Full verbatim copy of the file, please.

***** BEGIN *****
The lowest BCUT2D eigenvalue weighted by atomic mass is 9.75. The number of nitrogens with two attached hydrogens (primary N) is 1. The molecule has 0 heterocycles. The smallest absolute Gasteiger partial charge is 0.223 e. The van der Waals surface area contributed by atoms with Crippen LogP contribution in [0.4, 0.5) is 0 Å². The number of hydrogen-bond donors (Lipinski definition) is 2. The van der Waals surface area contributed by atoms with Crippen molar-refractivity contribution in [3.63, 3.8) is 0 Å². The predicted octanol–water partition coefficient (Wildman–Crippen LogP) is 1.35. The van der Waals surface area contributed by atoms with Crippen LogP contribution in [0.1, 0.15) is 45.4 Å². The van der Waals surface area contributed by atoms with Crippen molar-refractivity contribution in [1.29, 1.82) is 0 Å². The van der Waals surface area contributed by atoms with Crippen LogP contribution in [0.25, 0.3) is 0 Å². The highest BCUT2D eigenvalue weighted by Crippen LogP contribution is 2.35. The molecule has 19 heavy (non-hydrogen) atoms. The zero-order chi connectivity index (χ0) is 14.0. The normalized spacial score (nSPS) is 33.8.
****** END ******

The lowest BCUT2D eigenvalue weighted by atomic mass is 9.75. The number of nitrogens with two attached hydrogens (primary N) is 1. The molecule has 0 heterocycles. The smallest absolute Gasteiger partial charge is 0.223 e. The van der Waals surface area contributed by atoms with Crippen LogP contribution in [0.4, 0.5) is 0 Å². The number of hydrogen-bond donors (Lipinski definition) is 2. The van der Waals surface area contributed by atoms with Crippen molar-refractivity contribution in [3.63, 3.8) is 0 Å². The predicted octanol–water partition coefficient (Wildman–Crippen LogP) is 1.35. The van der Waals surface area contributed by atoms with Crippen LogP contribution in [0.1, 0.15) is 45.4 Å². The van der Waals surface area contributed by atoms with Crippen molar-refractivity contribution in [1.29, 1.82) is 0 Å². The van der Waals surface area contributed by atoms with Crippen LogP contribution in [0.25, 0.3) is 0 Å². The highest BCUT2D eigenvalue weighted by Crippen LogP contribution is 2.35. The molecule has 19 heavy (non-hydrogen) atoms. The zero-order chi connectivity index (χ0) is 14.0. The normalized spacial score (nSPS) is 33.8.